Save Barton Creek Association (SBCA), Protect Our Water, Barton Springs Edwards Aquifer Conservation District, Hays Trinity Groundwater Conservation District, and several landowners have entered into a settlement agreement over Dripping Springs' direct discharge wastewater permit, according to a press release.

The KVUE Defenders first reported on this issue in October 2016. Dripping Springs asked the state for a permit to discharge into Onion Creek.

RELATED | Drippings Springs wastewater proposal may impact local wells

“There are more than 200 water supply wells near or downstream from the proposed sewage effluent discharge within a mile of Onion Creek. Four of these are public supply wells. If treated sewage is discharged into Onion Creek, the only water supply for hundreds of homes is at risk,” said Dr. Lauren Ross, P.E., Ph.D. in a January press release to KVUE News.

According to SBCA, the permit faced strong opposition over its impact on Onion Creek, drinking water wells, and Barton Springs. The permit would have allowed 995,000 gallons of treated sewage per day to be discharged directly into Onion Creek, the release stated.

“As a result of the efforts of SBCA and the other protestants, Dripping Springs has agreed not to dump sewage into Onion Creek for the immediate future and create a Utility Commission that will help them meet their goals of wastewater re-use. A permit will still be issued but, if Dripping Springs stands by their commitments and the community continues to work together to protect our creeks and aquifers, we might be able to hand down to future generations a legacy we can be proud off.” said Clark Hancock, SBCA board president.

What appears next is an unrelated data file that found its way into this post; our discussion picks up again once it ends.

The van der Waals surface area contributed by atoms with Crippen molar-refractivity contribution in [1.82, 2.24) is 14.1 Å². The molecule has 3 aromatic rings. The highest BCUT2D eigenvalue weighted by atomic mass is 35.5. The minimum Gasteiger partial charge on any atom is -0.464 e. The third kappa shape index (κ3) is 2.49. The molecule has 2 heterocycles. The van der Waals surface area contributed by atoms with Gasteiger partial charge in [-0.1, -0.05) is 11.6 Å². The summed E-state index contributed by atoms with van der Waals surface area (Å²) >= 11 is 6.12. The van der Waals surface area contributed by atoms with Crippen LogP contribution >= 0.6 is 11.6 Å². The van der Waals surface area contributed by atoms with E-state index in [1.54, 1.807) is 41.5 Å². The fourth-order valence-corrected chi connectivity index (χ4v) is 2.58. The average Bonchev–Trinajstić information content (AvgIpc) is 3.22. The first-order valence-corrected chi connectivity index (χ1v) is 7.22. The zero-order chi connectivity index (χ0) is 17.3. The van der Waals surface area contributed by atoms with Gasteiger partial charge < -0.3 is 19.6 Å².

“What this agreement says is ‘No Discharge for now’,” Hancock continued. “What we need is ‘No Discharge forever’. SBCA is committed to continued engagement with Dripping Springs to help them meet their pledge of 100% reuse of wastewater. Our greater concern is that this issue isn’t limited to Dripping Springs. Region wide, there are others who are greedily looking at their local creeks as easy and cheap answers to complicated questions. They are wrong. Discharging sewage into local creeks is short-sighted and environmentally devastating, destroying the very essence of what makes the Hill Country so special. SBCA will continue our campaign against the practice of direct discharge, continuing to support sound science and wise engineering for Central Texas. We can do better, we must do better, we will do better, for we have no choice!”

The Dripping Springs Mayor, Todd Purcell, said in January that he stands by the permit.

"Even if this study ends up definitively showing connectivity, we have no information that would suggest that any discharge of wastewater effluent would negatively affect wells or water that is currently suitable for drinking," he said in an online statement.

You can read the mayor's full statement by tapping here.

For more about the Hays Trinity Groundwater Conservation District, tap here.